Council for the Teslin Tlingit, located about 150 kilometres southeast of Whitehorse, has signed a historic agreement to run its own justice system, allowing the self-governing First Nation to enact its own laws and set up its own court.

The Teslin Tlingit becomes the first among Yukon's self-governing First Nations to sign a justice agreement with the territorial and federal governments. As part of the Umbrella Final Agreement, which was signed by the federal, Yukon and First Nation governments in 1993, the parties have committed to reaching justice agreements with each of the 11 self-governing First Nations.

Teslin Tlingit Chief Peter Johnston signed the Administration of Justice Agreement with federal Indian and Northern Affairs Minister John Duncan and Yukon Premier Dennis Fentie at a ceremony in Teslin. In a release Chief Johnston stated: "The Teslin Tlingit Council now has the legislative, executive and judicial powers over its self-government jurisdictions, enabling us to further enshrine the Tlingit way of life into everything we do…we look forward to working with Canada, Yukon and our citizens to continue advancing our social, economic and constitutional visions."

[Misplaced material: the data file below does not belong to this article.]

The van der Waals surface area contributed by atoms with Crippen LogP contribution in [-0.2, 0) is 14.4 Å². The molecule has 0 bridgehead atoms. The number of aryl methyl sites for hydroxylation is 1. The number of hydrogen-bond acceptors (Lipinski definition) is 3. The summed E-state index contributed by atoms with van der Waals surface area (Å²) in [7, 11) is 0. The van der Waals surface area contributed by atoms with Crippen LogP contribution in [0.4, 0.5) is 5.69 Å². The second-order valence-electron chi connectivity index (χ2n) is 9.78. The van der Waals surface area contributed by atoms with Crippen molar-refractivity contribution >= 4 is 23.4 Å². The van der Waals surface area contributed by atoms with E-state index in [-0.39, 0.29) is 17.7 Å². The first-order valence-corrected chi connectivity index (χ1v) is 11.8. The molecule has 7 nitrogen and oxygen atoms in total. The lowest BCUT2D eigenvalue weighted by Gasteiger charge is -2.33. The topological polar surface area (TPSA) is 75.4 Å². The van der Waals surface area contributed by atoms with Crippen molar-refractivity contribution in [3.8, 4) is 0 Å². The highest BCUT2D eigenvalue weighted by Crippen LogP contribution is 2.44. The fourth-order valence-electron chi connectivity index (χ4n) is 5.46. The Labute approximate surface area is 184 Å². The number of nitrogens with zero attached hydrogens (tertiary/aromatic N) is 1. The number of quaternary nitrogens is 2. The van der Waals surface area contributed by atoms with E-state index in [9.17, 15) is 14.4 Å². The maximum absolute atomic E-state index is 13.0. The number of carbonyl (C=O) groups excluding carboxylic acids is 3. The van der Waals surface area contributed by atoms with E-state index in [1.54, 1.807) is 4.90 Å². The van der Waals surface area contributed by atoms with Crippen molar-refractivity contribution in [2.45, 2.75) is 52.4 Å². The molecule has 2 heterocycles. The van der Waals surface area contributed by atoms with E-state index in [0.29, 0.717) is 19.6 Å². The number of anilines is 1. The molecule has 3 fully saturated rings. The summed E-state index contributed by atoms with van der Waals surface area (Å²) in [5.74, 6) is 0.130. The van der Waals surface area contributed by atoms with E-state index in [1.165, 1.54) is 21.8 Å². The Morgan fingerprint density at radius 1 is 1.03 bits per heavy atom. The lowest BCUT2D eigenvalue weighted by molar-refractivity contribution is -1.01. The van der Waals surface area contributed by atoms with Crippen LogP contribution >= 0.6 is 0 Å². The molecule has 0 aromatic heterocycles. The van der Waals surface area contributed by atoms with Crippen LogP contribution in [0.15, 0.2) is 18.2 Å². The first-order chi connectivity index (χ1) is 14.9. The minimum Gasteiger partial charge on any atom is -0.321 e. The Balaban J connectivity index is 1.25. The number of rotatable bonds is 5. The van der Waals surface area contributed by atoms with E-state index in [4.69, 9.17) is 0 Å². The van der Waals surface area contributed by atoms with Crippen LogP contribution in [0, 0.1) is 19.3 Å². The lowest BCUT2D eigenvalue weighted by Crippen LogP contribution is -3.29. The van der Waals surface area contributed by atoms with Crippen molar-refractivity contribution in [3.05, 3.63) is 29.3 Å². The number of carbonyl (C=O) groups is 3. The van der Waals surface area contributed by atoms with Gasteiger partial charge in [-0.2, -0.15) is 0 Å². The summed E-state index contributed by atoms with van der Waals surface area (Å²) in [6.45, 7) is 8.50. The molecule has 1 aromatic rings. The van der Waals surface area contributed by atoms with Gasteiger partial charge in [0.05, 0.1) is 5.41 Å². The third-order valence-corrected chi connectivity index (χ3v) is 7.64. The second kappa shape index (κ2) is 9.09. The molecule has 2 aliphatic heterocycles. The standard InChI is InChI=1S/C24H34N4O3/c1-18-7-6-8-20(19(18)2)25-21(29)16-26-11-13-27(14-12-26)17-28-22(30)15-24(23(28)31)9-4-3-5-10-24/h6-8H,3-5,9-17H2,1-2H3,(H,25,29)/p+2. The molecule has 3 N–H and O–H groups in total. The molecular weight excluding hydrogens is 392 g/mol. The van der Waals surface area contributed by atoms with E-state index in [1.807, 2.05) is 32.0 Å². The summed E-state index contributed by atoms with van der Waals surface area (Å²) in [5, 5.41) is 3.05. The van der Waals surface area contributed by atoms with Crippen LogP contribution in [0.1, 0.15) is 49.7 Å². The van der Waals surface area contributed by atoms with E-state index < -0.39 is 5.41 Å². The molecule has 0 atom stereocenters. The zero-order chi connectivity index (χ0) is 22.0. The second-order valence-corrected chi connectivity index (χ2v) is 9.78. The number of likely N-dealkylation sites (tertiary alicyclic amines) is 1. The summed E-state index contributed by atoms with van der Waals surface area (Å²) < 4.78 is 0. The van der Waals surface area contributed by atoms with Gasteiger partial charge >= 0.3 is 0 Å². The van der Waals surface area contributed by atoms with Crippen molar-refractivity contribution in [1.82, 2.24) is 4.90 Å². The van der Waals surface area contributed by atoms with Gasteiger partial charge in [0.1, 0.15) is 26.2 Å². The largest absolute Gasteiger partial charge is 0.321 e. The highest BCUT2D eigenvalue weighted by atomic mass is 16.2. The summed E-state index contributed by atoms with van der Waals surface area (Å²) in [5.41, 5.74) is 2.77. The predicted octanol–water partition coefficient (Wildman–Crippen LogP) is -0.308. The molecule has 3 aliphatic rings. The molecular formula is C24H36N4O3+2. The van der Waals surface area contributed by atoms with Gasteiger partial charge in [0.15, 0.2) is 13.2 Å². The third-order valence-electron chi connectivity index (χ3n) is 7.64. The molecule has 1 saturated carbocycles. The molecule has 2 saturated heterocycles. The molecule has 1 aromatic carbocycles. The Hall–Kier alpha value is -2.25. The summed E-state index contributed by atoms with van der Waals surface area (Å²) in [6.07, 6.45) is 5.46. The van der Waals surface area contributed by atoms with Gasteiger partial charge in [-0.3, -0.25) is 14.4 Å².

The agreement allows Teslin Tlingit to enact its own laws in a variety of areas, including wildlife protection, control of the First Nation's settlement land, controlling overcrowding of homes, local zoning and planning, adoption, the solemnization of marriages and wills and inheritances. The Teslin Tlingit's justice system will not only apply to its own citizens — regardless of where they are in Yukon — but also to non-citizens who are visiting or residing on Teslin Tlingit traditional lands, which span about 1,100 square kilometres.

Teslin Tlingit will also establish a "peacemaker court" to prosecute violations of its legislation, impose penalties and resolve disputes based on traditional processes. As well, Teslin Tlingit will set up its own corrections programs and services for those who receive sentences from the peacemaker court. Teslin Tlingit will not however take over criminal law cases or matters under federal jurisdiction, such as national security.

Teslin Tlingit has already drafted legislation governing the peacemaker court and local corrections procedures. This is expected to come into effect in the next six months.